July 24, 2008 The May 12 Sichuan earthquake in China was unexpectedly large. Analysis of the area, however, now shows that topographic characteristics of the highly mountainous area identified the mountain range as active and could have pointed to the earthquake hazard. Topographic analysis can help evaluate other, similar fault areas for seismic risk, according to geologists from Penn State and Arizona State University.
The researchers note that "the landscape itself encodes information about the rates and patterns of tectonic activity," in an advanced online publication of Nature Geosciences July 20.
The ability to read these erosional landscapes is now good enough that researchers can use topographic analysis as a reconnaissance tool to identify areas of active rock uplift, according to Eric Kirby, associate professor of geosciences, Penn State. In remote mountainous areas, this approach can shed light on the activity of blind and hidden faults.
Kirby, working with Kelin Whipple, professor, School of Earth and Space Exploration, Arizona State University, and Nathan Harkins, graduate student, geosciences, Penn State, used topographic analysis of the area of the Sichuan earthquake to suggest a way to refine existing maps of earthquake risk in other places. Previous studies using data from Global Positioning System satellites found the area had slow deformation rates that indicate modest strain and seismic hazard, but this description contradicts the impression given by the rugged mountains. Similar terrain in the Himalaya Mountains is associated with rapid convergence -- tectonic plates moving toward each other.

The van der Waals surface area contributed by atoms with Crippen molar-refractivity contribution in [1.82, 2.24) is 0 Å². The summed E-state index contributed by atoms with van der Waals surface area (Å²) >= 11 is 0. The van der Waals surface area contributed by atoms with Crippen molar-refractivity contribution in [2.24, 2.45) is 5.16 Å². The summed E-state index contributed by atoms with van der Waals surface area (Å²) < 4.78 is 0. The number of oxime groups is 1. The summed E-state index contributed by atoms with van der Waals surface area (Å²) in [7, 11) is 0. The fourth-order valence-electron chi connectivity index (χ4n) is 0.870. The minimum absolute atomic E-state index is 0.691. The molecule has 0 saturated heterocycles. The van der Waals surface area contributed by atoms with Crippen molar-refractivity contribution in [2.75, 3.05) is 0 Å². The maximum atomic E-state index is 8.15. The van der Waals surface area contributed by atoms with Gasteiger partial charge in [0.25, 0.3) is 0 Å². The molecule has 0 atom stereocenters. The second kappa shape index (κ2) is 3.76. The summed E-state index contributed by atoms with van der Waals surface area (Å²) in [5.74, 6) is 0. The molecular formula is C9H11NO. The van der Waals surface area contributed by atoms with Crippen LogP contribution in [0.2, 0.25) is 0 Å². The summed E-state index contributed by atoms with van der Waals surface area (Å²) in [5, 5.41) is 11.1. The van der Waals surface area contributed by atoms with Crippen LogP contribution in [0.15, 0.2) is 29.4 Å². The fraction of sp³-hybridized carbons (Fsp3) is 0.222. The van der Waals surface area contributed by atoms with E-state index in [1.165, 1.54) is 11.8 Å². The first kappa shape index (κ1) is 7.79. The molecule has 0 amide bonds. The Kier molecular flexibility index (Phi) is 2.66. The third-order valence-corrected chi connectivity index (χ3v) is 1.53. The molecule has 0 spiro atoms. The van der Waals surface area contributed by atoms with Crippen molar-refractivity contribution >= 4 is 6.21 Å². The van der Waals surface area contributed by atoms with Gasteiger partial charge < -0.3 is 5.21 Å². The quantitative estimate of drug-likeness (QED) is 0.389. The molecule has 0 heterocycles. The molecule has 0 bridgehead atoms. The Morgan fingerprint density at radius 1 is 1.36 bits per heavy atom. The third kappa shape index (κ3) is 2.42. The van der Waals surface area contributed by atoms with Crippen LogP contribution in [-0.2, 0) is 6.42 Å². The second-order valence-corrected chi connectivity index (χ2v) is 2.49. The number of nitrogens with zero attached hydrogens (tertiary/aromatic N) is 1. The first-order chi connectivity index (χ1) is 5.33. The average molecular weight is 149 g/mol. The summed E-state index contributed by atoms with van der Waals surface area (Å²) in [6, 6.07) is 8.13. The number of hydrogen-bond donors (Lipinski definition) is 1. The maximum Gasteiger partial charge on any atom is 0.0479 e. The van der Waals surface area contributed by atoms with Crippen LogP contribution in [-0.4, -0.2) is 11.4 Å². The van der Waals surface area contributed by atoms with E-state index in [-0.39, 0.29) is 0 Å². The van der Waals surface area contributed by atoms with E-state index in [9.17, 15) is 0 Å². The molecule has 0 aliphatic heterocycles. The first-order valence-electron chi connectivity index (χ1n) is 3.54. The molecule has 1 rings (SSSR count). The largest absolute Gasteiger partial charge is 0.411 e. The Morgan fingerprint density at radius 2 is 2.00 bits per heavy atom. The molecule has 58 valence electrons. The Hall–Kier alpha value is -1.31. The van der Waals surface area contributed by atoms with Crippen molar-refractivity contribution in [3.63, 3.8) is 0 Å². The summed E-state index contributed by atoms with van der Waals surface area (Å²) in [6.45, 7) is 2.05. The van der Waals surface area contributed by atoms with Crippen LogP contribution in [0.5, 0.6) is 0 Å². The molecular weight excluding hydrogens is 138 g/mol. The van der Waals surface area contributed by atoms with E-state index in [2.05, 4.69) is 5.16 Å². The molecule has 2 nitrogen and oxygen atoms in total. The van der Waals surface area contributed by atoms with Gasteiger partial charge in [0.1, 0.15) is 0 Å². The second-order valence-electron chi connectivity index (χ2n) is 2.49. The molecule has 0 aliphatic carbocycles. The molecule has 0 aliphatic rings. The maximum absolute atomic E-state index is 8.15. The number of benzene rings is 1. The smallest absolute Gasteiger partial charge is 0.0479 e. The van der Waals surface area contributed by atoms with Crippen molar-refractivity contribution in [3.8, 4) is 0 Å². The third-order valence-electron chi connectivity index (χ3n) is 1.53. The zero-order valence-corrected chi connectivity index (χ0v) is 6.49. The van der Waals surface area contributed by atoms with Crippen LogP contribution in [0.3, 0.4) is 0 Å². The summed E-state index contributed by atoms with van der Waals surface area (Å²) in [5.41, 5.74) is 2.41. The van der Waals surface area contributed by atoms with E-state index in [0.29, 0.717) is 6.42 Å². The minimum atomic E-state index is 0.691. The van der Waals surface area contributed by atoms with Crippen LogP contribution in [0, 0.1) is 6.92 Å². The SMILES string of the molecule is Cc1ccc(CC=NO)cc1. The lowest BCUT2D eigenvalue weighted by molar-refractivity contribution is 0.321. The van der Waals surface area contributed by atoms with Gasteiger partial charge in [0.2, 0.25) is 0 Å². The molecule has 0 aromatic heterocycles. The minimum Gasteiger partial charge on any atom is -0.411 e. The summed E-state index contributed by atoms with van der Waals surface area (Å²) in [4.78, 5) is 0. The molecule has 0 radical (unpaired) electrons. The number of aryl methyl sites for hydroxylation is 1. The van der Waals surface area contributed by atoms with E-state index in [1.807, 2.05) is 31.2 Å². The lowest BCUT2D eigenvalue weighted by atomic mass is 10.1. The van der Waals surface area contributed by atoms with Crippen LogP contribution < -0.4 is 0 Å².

Previously, Kirby and Whipple, focusing on geomorphic analysis, suggested that faults in the Sichuan region were active and were associated with regions of ongoing uplift of the mountains.
"The 2008 earthquake struck on one of the faults identified with high rates of rock uplift," says Kirby. "Topographic analysis can have potentially important implications for anticipating the likely locations of events in this area."
The researchers also believe that topography can indicate deformation of the crust at depth, even when short-term satellite measurements do not. For the Tibetan Plateau, this may be because crustal thickening occurs in an unusual way, through flow and deformation in the lower crust, rather than shortening of the upper crust. If this is correct, faults in the Longmen Shan range could be active, even without evidence of shortening across the mountain range.
"Where shortening rates are slow and satellite data may be ambiguous, topographic analysis can help guide the identification of potential earthquake risk," says Kirby.
The researchers looked at such things as anomalously steep river channel profiles extracted from digital elevation models, digital maps that represent changes in elevation of the land. They note that these methods were tested in areas where the actual tectonic activity levels were already known and that the Sichuan earthquake presents an ideal laboratory to further check the approach.
The National Science Foundation supported this work.
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